“Customer experience” has become an auto-retailing buzz term in recent years. But it’s hardly a new idea to Garth Blumenthal, who missile-locked on it 28 years ago when he became general manager of Fletcher Jones Motorcars, a top-selling Mercedes-Benz dealership in Newport Beach, CA.
Under his leadership, the luxury-brand store – No.2 this year on the 2019 WardsAuto Dealer 500 – has earned a reputation for what's been called “a maniacal focus” on the guest experience. One of its extra efforts is offering customers a shuttle service to and from Orange County’s John Wayne airport. (Fletcher Jones Jr. had purchased the store out of bankruptcy.)
Now, Blumenthal is dealer principal and co-owner with Jones at Mercedes-Benz of Temecula, east of Los Angeles. In 2014, they constructed a ground-up facility that looks more like an art museum than an auto dealership.
Blumenthal’s mission at the Inland Empire dealership is to deliver the same 5-star luxury experience that originated at the Newport store.
“Eighty-five percent of people say their car buying experience was affected by the salesperson,” says Blumenthal, who is keen on employee development and process improvement.
He is an international consultant to dealer groups and has addressed heads of global markets in Stuttgart, Germany, headquarters of Mercedes’ parent company Daimler. He talked there about how to set up a business development center to promote customer loyalty and retention.
At an event closer to home, he discusses the need for an adequately trained staff. “It starts and ends with that,” Blumenthal, a South Africa native, says at the Thought Leadership Summits’ annual automotive customer experience conference in L.A.
“How do you make people remember good feelings?” he says of dealership customers. “It takes the whole team, from the person who greets you to every contact point that is intended to make guests realize they are in a special place.”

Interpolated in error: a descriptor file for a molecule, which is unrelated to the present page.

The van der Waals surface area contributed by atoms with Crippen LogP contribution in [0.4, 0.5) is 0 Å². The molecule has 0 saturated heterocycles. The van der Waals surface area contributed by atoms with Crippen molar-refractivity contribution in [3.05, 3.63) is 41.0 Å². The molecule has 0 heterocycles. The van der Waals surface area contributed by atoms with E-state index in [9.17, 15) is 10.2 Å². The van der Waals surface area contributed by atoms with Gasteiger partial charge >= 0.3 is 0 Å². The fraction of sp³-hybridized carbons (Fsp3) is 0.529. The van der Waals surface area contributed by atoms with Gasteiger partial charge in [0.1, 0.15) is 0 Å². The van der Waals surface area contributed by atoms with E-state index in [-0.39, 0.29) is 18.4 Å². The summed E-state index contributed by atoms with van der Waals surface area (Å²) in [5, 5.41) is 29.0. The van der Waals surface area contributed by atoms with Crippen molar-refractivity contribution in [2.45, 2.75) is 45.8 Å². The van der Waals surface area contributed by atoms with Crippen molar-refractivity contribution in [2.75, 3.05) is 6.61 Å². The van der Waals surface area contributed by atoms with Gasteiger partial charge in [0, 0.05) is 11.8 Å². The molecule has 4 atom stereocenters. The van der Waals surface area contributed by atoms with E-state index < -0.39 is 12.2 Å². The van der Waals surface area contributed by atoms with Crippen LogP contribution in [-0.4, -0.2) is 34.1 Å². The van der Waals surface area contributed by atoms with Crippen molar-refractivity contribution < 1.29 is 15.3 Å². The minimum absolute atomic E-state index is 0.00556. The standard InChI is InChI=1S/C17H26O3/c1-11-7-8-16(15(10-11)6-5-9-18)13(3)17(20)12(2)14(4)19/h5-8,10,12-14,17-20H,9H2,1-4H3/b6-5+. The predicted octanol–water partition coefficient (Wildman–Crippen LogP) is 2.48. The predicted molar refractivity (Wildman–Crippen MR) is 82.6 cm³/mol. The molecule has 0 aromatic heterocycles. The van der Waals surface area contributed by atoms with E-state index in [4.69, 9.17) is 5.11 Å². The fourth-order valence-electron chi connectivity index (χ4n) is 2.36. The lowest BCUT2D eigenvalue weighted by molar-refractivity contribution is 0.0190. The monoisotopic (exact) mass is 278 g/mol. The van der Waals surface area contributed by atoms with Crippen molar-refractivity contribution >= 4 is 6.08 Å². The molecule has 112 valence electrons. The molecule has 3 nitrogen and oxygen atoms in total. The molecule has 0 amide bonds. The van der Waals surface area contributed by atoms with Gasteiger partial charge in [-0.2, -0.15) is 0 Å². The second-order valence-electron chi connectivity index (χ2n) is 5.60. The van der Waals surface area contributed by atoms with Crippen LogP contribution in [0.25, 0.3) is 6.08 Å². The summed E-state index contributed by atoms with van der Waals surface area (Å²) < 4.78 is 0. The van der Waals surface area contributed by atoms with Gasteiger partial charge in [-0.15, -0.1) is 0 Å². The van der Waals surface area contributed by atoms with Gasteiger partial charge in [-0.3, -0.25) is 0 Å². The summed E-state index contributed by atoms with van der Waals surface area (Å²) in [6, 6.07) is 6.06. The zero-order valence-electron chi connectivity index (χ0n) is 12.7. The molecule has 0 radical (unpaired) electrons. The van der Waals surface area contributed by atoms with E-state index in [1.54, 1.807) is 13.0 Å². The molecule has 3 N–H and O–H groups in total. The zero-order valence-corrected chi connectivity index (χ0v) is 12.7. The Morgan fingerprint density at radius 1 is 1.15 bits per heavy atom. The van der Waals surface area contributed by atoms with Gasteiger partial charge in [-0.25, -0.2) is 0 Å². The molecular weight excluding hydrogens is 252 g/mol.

It takes hard work to do that, he notes. “The work ethic is unlike intelligence, charisma or any other natural attribute because it’s a choice.”
Blumenthal particularly looks for positive attitudes in job candidates. “Are they motivated? Will they represent us well? We can teach the skills.”
He adds: “You have to be brilliant at the basics. Have the processes in place. Salespeople early on should introduce customers to managers, and managers must be involved all the way through.”
He places a premium on the test drive. “That’s where you have a lot of questions from customers. Plus, as a colleague said, ‘The feel of the wheel seals the deal.””
His dealership tries to match staffers with clients based on demographics, he says. “We’re bringing in more saleswomen. We’re using social media to get to Millennials.
“In a perfect world, if we could match the salesperson to the customer, we’d have better results. But that’s difficult to do.”
At some dealerships, managers initially and briefly interview customers and assign them to salespeople who would seem more likely to connect with them, he notes.
At the Newport Beach dealership, “we had salespeople from all over the world,” he says. Many of them were bilingual and multilingual. “At one point, we had people (collectively) speaking 20 different languages because our customer base was so diverse.”
His advice to car salespeople: Talk less and listen more. “Ask enough questions to get to know the customer.”
His goal is a 50-50 gender split for salespeople. “Female and male buyers are very different. Women trust men more, even men trust women more.”
Mercedes is a luxury brand, with some models costing six figures. It’s as if money is no object with Blumenthal’s customers. “But price is way down the list. It’s more about the guest experience.”
He quotes the late poet Maya Angelou, who said: “I have learned that people will forget what you said, people will forget what you did, but people will never forget how you made them feel.”